This research aims to determine whether the overexpression of ALDH2 can protect human PBMCs against H2O2-induced oxidative damage and attenuate apoptosis. We also investigated the level of ROS in this process. PBMCs are rich in immune cells, their activation and proliferation were studied in this research. This study is a convenient and effective initial foray into investigations on immune cells in gene therapy. Our team previously reported that the resistance to chemotherapeutic agents could be enhanced by transfection with resistant genes in human peripheral blood hematopoietic progenitor cells and PBMCs16, 17. In this study, we explored the protective effect of the ALDH2 gene and provide reference for further related research on gene therapy in practical immunotherapy.

Materials and methods

Construction of eukaryotic expression plasmid

Human ALDH2 cDNA (1.5 kb) was synthesized through reverse transcriptase polymerase chain reaction (RT-PCR) with total RNA extracted from normal human hepatocytes. The ALDH2 cDNA was cloned with DNA polymerase (TaKaRa, Japan) into pBS-T vector (TIANGEN, China) and sent to Jinsite Bio Inc (China) for sequencing. The primers used in PCR were ALDH2 forward 5′-IndexTermGACACGGATCCATGTTGCGCGCTGCCGCCCGCTTCGG-3′ and ALDH2 reverse 5′-IndexTermGACACGAATTCTTATGAGTTCTTCTGAGGCACTTTGAC-3′. To construct the eukaryotic expression plasmid expressing the ALDH2 gene pcDNA3.1/myc-His, plasmid (Invitrogen, USA) and pBS-T-ALDH2 were digested with restriction endonucleases EcoR and BamH I, respectively. The refined ALDH2 segments and linearized pcDNA3.1/myc-His were ligated using T4 DNA ligase with a ratio of 2:1 to construct eukaryotic expression plasmid pcDNA3.1/myc-His-ALDH2 (pcDNA3.1(+)-ALDH2). The eukaryotic expression plasmid was verified by PCR and digestion analysis.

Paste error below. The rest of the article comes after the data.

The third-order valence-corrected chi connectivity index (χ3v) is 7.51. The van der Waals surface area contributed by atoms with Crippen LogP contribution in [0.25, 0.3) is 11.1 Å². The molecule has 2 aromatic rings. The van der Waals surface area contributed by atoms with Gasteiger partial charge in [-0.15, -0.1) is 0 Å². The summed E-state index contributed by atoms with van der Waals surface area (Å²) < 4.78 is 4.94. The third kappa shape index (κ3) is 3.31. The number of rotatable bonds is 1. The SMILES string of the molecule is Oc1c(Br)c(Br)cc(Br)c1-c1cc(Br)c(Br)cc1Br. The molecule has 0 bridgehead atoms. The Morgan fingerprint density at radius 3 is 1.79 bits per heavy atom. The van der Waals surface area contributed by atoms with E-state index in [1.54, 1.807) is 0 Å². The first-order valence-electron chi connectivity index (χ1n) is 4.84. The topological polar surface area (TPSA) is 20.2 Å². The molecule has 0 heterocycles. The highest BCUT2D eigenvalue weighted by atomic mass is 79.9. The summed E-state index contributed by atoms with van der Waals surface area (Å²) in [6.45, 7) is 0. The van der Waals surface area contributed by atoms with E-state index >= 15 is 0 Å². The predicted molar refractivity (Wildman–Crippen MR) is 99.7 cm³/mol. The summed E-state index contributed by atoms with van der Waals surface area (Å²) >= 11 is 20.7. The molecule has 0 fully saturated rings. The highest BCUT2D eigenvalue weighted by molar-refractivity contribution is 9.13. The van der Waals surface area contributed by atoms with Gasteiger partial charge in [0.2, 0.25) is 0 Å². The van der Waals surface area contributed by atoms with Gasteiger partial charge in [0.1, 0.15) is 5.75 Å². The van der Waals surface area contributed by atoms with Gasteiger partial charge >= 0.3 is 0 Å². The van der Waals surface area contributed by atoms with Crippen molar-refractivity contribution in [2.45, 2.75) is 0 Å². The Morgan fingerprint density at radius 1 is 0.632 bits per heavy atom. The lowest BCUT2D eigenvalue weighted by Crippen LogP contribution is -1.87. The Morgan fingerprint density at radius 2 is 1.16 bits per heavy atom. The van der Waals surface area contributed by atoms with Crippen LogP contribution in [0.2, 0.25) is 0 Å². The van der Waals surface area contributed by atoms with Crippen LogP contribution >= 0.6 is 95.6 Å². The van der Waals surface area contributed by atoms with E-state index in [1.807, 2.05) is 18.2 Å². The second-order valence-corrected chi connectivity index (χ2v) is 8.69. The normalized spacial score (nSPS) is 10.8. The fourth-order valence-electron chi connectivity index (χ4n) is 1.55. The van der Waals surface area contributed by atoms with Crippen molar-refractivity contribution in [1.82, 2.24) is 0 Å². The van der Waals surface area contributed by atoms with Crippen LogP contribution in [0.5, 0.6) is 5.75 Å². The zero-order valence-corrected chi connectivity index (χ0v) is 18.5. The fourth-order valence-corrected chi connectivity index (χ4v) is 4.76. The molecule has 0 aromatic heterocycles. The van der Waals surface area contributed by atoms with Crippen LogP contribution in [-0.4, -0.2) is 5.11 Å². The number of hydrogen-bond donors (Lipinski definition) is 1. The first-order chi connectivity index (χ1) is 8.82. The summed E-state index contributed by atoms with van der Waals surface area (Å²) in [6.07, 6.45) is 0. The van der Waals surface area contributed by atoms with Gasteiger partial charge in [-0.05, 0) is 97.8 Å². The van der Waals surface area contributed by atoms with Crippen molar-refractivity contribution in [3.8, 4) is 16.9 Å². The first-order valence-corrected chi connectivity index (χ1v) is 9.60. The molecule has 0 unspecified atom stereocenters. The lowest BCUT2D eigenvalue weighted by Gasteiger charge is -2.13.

Primary culture and activation of PBMCs